To this end, thousands of Vermonters routinely carry on a daily basis.

    Criminals know a large percentage of the Vermont population is neither scared, nor defenseless, but, which percentage? They are not about to test the waters.

    Life is good in Vermont, unless this bill passes.

    It appears Senator Don Collins thinks that ought to change.

    S.178 proposes to gut the ability for parents to keep themselves and their children safe.

    Every day parents drop their children off, or pick them up, from school, the same parents who, as mentioned above, exercise their Constitutional Right to protect themselves and loved ones. S.178 will make law-abiding citizens immediate felons, complete with jail sentences, fines, confiscation of ALL their firearms, and the loss of that same Constitutional Right, by simply dropping off their kid at school! As a side effect, this bill will prevent Vermonters from even leaving their homes while armed!

    I’d hate to imagine what will happen when the mentally ill, who desire to make themselves into the next main stream media rockstar “school shooter”, are offered no deterrent? NO ONE will be there to stop them, and they will KNOW that, as law-abiding citizens are, exactly that, law-abiding.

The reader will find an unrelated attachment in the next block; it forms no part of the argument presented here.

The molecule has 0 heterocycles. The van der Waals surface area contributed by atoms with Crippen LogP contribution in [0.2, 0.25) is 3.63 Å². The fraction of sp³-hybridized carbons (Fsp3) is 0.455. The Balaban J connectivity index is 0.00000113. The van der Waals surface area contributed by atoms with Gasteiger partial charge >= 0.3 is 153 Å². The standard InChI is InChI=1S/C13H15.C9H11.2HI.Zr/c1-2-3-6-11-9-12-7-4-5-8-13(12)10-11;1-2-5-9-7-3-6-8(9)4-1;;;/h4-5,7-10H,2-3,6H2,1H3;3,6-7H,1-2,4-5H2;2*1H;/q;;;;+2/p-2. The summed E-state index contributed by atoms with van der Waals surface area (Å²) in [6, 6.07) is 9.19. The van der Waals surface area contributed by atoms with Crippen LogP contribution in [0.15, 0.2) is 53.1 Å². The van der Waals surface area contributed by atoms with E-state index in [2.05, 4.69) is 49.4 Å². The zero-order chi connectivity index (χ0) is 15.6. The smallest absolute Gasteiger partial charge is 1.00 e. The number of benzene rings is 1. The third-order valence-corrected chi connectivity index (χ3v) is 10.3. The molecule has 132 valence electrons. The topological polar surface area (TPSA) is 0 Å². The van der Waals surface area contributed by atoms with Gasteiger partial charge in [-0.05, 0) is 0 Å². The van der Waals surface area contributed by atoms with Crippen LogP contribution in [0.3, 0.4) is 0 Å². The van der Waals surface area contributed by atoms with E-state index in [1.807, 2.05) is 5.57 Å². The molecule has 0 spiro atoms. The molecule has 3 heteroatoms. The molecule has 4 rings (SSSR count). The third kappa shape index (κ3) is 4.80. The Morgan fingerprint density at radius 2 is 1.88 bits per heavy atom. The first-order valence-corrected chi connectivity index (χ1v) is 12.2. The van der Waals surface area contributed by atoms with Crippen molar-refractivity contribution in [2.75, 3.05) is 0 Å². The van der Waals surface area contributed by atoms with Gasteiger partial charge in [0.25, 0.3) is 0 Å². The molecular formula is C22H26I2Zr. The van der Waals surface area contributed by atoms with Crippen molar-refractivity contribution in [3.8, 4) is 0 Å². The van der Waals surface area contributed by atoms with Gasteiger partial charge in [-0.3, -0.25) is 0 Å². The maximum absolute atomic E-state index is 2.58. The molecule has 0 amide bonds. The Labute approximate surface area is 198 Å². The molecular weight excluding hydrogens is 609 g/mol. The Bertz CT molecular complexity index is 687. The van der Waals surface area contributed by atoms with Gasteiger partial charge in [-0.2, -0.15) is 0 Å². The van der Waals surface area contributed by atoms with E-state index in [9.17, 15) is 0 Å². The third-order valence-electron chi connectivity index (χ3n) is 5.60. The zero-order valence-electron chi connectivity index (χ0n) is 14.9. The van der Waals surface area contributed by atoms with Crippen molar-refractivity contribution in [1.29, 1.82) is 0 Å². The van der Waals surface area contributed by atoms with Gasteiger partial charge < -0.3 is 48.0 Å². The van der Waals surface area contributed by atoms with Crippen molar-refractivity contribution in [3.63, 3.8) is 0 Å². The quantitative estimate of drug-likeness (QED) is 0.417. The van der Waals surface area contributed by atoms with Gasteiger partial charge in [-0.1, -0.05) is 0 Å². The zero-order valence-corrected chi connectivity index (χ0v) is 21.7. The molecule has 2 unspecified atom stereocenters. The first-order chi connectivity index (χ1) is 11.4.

Vermont law states that for there to be a crime, there has to be “intent”. The intent is very clear, to undermine the Second Amendment in Vermont, any way possible, and to create a new air of “fear” that this state has never had to endure.

    I urge Senator Collins to rethink his proposal, and withdraw his bill for the good of all Vermonters.

  • Bob DePino

    The bill also intentionally violates the Vermont Sportsmans Bill of Rights by restricting use of state lands for hunting.
    If anyone steps foot, drives through, or parks on public land owned by a school, that citizen will be prosecuted, thrown in jail, fined, and will have all firearms confiscated.
    It will do NOTHING to prevent criminals from slaughtering unarmed children and teachers.
    Vermonters need to think really hard about “feel-good” legislation that will actually endanger our children and destroy a two hundred year history of hunting and firearm ownership.

  • Brian Sullivan

    By her own words, Ms. Branigan is looking for a solution to a problem that does not exist. Why is she even wasting time on this? Chief Taylor is doing the same thing with his “maybes”.

    In regard to going home to get their guns, some kids go to school 35- 45 minutes from home. They hunt before school and again after. If any thought was given to this before considering this solution to nothing, the sponsors would realize that during the hunting seasons there is very little available daylight before and after school hours. If the kids were required to make that trip home, it would instantly take away from these great kids the opportunity to hunt on any school day. Would all those sponsors prefer to have those same kids parked in front of a TV or video game instead? I imagine that wasn’t the same 40 years ago, either.